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Austin360 On The Record: Joe King Carrasco, James Steinle, Scott H. Biram, more

Joe King Carrasco's new album is titled "Mariachi Blues."

Austin360 On The Record is a weekly roundup of new, recent and upcoming releases by local and Austin-associated recording artists.

NEW RELEASE

Joe King Carrasco y Colectivo Chihuahua, “Mariachi Blues” (Anaconda). The latest from the onetime nuevo-wavo MTV star is his first album since 2015’s “Chiliando,” and it’s an intriguing change of pace. There’s less Tex-Mex synthesis here, and more straight-ahead bluesy, guitar-based rock & roll. Recorded at studios in France, Mexico and Central Texas, “Mariachi Blues” features Carrasco on guitar, bass and keyboards, with engineer Luis Murillo on drums and percussion throughout. Carrasco co-produced with Murillo and Rick Del Castillo, who handled bass and keyboards on a couple of tracks.

Highlights include the deep blues groover “Dallas (Seen the Last of Me)”; the rhythmic reggae accents of “John Dillinger”; the sociopolitical overtones of the pre-release single “King King”; the 1970s-Latin-rock tones of the title track and “Jesus Malverde”; and the cool Los Lobos-styled blues-rock album closer “Watch My Smoke.”

Many 21st-century Austinites might not be aware that Carrasco was big enough in the early 1980s to have scored a musical guest slot on “Saturday Night Live.” Those days are gone, but Carrasco, now 67, deserves his due: He’s still turning out quality new music that’s quintessentially Austin-centric. 

RECENTLY RELEASED

James Steinle, “Cold German Mornings” (Shotgun House). Steinle’s third release of 2020 (following February’s “What I Came Here For” and March’s “The Man From the Mountain”) features a dozen songs that significantly broaden the Americana focus of his previous work by delving into his family’s German heritage. Raised mainly in South Texas, Steinle also lived in both Germany and Saudi Arabia for a stretch of his youth.

He draws upon the former’s culture on “Cold German Mornings,” occasionally spiking his rootsy country-folk with jazzy accent overtones; it’s notable that the small handful of contributing musicians include a clarinetist (Jordan Kiener) as well as a pedal steel guitarist (Sam Kossler). Most of the instrumental support comes from producer Scott Davis, formerly with Band of Heathens, whose drummer Richard Millsap also appears here. Backing vocals by Juliet McConkey add emotional weight on several tunes, most notably the piano waltz “Drunken Moon.”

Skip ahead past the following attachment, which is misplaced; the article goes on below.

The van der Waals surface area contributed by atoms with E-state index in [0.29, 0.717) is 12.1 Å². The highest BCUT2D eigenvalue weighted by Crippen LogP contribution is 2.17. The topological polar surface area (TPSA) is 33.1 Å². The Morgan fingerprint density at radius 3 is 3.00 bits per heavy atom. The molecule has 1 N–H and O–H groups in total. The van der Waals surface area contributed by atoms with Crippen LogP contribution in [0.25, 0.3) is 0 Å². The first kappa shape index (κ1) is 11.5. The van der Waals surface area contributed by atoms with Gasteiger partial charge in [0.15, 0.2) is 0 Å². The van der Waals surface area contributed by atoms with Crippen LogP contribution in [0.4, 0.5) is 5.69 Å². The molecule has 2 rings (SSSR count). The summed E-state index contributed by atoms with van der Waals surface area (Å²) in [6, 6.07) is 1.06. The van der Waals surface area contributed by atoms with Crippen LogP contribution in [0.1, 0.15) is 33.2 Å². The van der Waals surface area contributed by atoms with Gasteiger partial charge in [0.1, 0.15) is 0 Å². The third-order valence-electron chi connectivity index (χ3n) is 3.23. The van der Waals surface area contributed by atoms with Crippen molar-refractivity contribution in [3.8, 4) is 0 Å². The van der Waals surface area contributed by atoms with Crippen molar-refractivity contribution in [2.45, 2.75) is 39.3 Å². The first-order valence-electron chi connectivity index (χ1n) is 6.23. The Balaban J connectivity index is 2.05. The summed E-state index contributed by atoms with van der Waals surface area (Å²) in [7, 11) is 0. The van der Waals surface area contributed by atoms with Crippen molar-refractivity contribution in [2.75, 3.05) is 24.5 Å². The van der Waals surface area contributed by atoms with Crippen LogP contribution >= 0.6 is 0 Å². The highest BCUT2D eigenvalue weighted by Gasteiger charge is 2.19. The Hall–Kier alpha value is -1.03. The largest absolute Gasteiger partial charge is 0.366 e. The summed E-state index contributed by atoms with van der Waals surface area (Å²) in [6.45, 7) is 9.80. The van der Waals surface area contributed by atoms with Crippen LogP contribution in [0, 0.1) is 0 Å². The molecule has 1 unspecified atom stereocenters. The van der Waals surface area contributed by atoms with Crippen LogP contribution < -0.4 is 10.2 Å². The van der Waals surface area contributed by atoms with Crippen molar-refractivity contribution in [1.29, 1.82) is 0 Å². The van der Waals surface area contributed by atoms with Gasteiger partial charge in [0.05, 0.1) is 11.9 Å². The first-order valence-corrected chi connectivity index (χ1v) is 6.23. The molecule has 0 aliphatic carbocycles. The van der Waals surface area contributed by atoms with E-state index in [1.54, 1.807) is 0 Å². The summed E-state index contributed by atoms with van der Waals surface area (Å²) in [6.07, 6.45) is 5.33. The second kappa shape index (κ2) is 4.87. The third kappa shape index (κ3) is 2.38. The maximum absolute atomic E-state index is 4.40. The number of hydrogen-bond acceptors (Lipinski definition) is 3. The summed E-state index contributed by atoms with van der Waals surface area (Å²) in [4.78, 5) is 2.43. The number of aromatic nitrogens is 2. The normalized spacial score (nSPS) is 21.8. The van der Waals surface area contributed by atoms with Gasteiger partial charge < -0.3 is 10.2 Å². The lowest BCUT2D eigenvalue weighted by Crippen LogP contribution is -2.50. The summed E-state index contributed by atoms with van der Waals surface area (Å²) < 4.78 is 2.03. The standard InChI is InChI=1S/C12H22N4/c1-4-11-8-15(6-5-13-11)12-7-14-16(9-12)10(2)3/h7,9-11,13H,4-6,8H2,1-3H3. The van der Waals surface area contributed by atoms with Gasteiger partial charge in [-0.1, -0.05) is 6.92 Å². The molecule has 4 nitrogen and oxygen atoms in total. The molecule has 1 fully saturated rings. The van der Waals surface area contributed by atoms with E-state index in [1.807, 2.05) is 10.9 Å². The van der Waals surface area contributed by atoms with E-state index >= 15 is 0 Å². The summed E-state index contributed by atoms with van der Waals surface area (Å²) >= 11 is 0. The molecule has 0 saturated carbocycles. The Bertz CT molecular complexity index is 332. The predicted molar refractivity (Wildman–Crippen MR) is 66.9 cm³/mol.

Lyrically, the album mixes Texas and German cultures, with song titles such as “Ein Schnapps, Ein Beer” plus a ballad about the Lusitania, a British ocean liner sunk by a German U-boat in World War I. The only actual German language on the record comes on the bilingual closing track, “Steinle Jamboree,” a joyous recollection of family festivities in Deutschland. 

Scott Biram, “Fever Dreams” (Bloodshot). A surprise late-November release from the Austin folk-blues-punk mainstay, “Fever Dreams” was recorded over the past couple of years at Biram’s home studio. The music is dark and emotional throughout, ranging from evocatively spare arrangements to countrified rambles to down-and-dirty rockers. Lyrically, Biram traverses territory that, according to press materials accompanying the album, covers “road-worn renegades to motel room wanderers, drunken demons to haunted-hearted soul-searchers. These are stories of human suffering and revelry that portray the best of us, and in turn, the worst of us.” Of special note are a couple of tracks featuring Texas roadhouse rocker Jesse Dayton, and a moving cover of Townes Van Zandt's "The Highway Kind." 

Michael Zapruder, “Latecomers.” Zapruder relocated to Austin from the Bay Area a few years ago for graduate school at the University of Texas, all the while working on the material that eventually became this eight-song release. “Latecomers” is a singer-songwriter album at its core, but a remarkably creative and sophisticated one, both musically and lyrically. On his Bandcamp page, Zapruder writes that the album “delves inward to domestic intimacy and outward to the wasteland of modern American life.” His backing musicians include members of Tune-Yards, Father John Misty and Thao & the Get Down Stay Down. Recording was done mostly in the Bay Area, with later work at Austin’s Public Hi-Fi and Small Room studios.

ARCHIVAL RELEASE

Christopher Cross, “The Complete Works.” Cross’s 40th-anniversary tour for his Grammy-winning first album got scuttled by the pandemic, but here’s another look back at his career — not just that spectacular debut, but all the records which followed. “The Complete Works,” available only through Cross’s website, is limited (just 1,000 copies, all signed) and pricey ($400), but it looks impressive, with CDs of all 12 of his albums and a bonus disc of rarities, plus a pink vinyl disc featuring one song from each album as selected by Cross. (To end the suspense: “Sailing” got the nod from his debut.) Gary Dorsey of Austin’s Pixel Peach studio designed the artwork-intensive packaging. 

COMING SOON

JAN. 8: Various artists, “The Years: A MusicFest Tribute to Cody Canada & The Music of Cross Canadian Ragweed”

JAN. 15: William Harries Graham, “St. Claire” EP

FEB. 5: Curtis McMurtry, “Toothless Messiah”

FEB. 5: Sun June, “Somewhere” (Run for Cover)

FEB. 12: Cari Hutson, “Salvation & Soul Restoration” EP

FEB. 19: Edie Brickell & New Bohemians, “Hunter & the Dog Star” (Thirty Tigers)

FEB. 26: Willie Nelson, "That's Life" (Legacy)

APRIL 2: Zach Person, self-titled.